9 March 2006

Hold the Shop, I'll Do It Myself

Results from Hagerty Collector Network’s 2005 Hobby Survey reveal that hobbyists are a bunch of gear heads…literally. A staggering 89 percent of respondents reported working 1-plus hour per month doing their own collector car servicing.

Many of you, 32 percent, work 10 hours or more per month on your wheeled wonder. That’s a lot, considering it doesn’t include car care such as washing and waxing, preening and the like.

The top reason hobbyists like to do their own work? More than half of you think that enjoyment and the fun of being hands-on is worth the grease and grime. And 17 percent prefer the quality control of knowing your own hands are doing the work.

“It gets done right,” one respondent says.

Another gives a great example: “It’s very different than my job as an actor/writer. It’s therapy.”

Another hobbyist admits, “I’m the only one I trust.” We can attest that many folks feel the same way.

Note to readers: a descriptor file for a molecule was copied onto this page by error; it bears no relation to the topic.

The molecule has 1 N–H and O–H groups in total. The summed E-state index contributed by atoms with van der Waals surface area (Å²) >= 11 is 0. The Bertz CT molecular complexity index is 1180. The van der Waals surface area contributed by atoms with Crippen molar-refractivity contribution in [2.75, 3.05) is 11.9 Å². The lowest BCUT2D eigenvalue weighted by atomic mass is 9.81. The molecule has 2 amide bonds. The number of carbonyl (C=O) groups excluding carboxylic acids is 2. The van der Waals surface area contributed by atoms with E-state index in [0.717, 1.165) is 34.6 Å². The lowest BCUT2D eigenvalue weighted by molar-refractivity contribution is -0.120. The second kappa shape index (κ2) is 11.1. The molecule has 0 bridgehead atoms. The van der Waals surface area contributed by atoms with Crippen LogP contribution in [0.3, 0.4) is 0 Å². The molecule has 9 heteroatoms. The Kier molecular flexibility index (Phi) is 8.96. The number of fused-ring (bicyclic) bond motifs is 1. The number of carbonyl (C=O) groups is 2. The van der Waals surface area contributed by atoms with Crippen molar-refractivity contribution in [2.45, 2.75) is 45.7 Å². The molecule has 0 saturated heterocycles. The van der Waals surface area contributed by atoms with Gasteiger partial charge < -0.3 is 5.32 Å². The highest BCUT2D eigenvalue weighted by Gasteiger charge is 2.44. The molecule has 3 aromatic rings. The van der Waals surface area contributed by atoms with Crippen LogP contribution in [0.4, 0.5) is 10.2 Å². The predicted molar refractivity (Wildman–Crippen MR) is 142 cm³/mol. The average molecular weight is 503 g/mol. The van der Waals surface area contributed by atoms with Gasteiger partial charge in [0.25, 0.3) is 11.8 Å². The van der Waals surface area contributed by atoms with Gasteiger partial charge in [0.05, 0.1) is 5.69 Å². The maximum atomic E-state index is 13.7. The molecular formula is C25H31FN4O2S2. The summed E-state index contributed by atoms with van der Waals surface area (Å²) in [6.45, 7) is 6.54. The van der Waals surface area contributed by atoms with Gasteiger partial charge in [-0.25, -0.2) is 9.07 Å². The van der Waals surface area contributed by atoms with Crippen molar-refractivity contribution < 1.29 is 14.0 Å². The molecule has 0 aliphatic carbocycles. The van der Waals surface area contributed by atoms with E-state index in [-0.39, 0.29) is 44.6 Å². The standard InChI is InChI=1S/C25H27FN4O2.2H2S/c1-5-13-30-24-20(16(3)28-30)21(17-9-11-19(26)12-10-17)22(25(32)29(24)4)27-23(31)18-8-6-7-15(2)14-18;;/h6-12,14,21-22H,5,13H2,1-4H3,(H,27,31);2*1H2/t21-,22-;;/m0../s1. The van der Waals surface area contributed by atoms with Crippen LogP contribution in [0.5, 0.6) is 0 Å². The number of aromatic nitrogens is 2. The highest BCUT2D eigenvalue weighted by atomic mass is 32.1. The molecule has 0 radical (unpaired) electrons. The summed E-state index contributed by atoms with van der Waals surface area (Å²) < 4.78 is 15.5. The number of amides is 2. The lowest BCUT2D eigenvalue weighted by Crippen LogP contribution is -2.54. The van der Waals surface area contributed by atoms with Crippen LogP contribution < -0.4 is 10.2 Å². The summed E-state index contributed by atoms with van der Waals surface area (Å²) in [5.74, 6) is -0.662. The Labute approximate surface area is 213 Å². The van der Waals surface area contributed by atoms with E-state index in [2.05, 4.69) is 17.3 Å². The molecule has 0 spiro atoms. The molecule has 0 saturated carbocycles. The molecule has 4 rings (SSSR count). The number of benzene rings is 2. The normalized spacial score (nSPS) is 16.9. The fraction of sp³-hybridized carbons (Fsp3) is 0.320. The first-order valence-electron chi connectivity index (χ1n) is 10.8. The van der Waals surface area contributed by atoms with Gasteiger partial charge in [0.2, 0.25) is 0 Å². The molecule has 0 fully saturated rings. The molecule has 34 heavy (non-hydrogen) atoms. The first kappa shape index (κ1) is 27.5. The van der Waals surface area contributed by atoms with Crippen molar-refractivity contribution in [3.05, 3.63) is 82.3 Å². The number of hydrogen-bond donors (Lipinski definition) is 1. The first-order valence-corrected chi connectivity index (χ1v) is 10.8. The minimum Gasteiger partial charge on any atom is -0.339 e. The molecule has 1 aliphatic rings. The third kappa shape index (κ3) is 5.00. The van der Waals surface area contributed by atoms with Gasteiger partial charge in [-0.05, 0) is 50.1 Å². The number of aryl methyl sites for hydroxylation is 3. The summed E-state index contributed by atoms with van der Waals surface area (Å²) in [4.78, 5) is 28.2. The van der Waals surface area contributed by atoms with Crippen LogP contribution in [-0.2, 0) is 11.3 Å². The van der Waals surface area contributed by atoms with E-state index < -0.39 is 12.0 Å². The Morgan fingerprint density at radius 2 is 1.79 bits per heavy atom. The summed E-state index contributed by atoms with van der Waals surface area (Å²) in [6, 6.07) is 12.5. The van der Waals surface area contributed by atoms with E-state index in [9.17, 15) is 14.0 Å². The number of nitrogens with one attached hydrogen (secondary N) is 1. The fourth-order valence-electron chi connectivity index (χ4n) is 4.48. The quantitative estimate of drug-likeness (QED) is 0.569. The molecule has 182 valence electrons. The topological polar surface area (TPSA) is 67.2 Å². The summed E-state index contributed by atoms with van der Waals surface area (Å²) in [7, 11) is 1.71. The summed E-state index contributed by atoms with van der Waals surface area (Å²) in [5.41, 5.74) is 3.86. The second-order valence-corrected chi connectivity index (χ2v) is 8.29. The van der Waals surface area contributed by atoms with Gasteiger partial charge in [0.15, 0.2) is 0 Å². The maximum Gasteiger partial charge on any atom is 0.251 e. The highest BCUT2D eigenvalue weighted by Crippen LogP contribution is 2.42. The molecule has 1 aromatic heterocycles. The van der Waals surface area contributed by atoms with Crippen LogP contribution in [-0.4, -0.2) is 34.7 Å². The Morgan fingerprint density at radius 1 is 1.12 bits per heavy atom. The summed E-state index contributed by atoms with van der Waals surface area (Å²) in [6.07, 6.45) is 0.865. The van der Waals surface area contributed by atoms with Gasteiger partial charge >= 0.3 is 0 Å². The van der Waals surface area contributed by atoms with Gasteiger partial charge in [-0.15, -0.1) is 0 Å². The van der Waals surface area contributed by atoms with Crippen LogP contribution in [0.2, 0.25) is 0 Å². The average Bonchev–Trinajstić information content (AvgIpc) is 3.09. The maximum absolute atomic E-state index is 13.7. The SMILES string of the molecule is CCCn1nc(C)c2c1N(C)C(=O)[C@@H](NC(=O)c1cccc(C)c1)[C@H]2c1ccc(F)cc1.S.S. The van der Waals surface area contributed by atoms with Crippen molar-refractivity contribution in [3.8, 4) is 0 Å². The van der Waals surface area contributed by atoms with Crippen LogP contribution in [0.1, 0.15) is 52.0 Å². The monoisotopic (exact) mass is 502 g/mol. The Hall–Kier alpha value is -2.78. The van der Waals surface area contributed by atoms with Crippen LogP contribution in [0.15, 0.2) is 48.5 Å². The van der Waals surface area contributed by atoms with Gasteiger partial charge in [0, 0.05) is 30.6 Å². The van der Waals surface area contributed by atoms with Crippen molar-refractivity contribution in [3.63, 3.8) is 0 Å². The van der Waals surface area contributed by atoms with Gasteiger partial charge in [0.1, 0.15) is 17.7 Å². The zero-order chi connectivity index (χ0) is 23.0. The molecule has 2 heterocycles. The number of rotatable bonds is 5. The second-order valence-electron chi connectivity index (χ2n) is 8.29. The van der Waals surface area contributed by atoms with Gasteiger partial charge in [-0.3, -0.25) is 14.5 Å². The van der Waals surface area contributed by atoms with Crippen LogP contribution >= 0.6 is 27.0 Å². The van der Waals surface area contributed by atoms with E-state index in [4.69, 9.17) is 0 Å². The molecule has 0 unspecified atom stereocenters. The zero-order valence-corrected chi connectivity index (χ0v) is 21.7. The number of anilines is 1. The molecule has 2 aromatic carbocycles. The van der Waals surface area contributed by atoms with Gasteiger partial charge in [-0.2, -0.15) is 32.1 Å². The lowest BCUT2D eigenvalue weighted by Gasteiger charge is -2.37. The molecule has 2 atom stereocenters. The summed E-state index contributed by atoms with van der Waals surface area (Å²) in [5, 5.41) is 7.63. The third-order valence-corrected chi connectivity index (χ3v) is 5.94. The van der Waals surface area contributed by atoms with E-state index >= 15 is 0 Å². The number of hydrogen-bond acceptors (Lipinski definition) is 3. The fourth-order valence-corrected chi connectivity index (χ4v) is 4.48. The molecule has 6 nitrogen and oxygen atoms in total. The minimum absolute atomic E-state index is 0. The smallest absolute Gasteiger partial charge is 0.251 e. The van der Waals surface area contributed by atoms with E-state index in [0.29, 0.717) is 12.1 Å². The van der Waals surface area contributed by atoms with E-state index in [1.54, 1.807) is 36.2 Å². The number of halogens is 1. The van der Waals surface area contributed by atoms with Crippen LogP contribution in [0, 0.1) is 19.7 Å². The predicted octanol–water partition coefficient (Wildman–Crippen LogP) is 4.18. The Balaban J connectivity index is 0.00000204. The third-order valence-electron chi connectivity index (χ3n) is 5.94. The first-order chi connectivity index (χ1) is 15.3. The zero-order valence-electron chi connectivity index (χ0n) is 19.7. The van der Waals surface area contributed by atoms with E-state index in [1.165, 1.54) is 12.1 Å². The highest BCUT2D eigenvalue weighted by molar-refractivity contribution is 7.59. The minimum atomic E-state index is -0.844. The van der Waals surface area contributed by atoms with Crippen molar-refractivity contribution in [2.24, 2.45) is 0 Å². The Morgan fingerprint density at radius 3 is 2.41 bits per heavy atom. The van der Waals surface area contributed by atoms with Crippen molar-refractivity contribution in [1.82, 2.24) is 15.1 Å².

This hands-on group has done everything from a simple oil change to repairing body damage. And 25 percent of poll takers have completely restored a vehicle. That’s a lot of therapy!

To get the parts for a restoration or even simpler work, 40 percent use eBay and other online sources, in relation to more local channels. Our 2002 Hobby Survey results showed only 21.7 percent felt the World Wide Web parts-worthy. In the last three years, that statistic has doubled.

It is odd, however, that collector vehicle owners don’t feel comfortable (or just don’t like) working on their newer, regular-use cars and trucks. Could it be that the newer vehicles have more intricate electrical systems, more parts and less “umph” altogether? Or is it just plain not as much fun as working on that ’55 Chevy?

Other places collector vehicle owners go for parts buying included Hemmings (12 percent) and the "other" category, which held 15 percent of the votes. Separate responses weren’t that surprising: My local salvage yard; club members; national parts catalogs; and dealers specializing in the make/model of the car.

1 Reader Comment

  • 1
    William Hing Lancaster, Ca. November 6, 2013 at 12:44
    The upper windshield molding are loose and clips are missing (ordered). Need instructions to reinstall. thanks!. (68 Camaro, Coupe)

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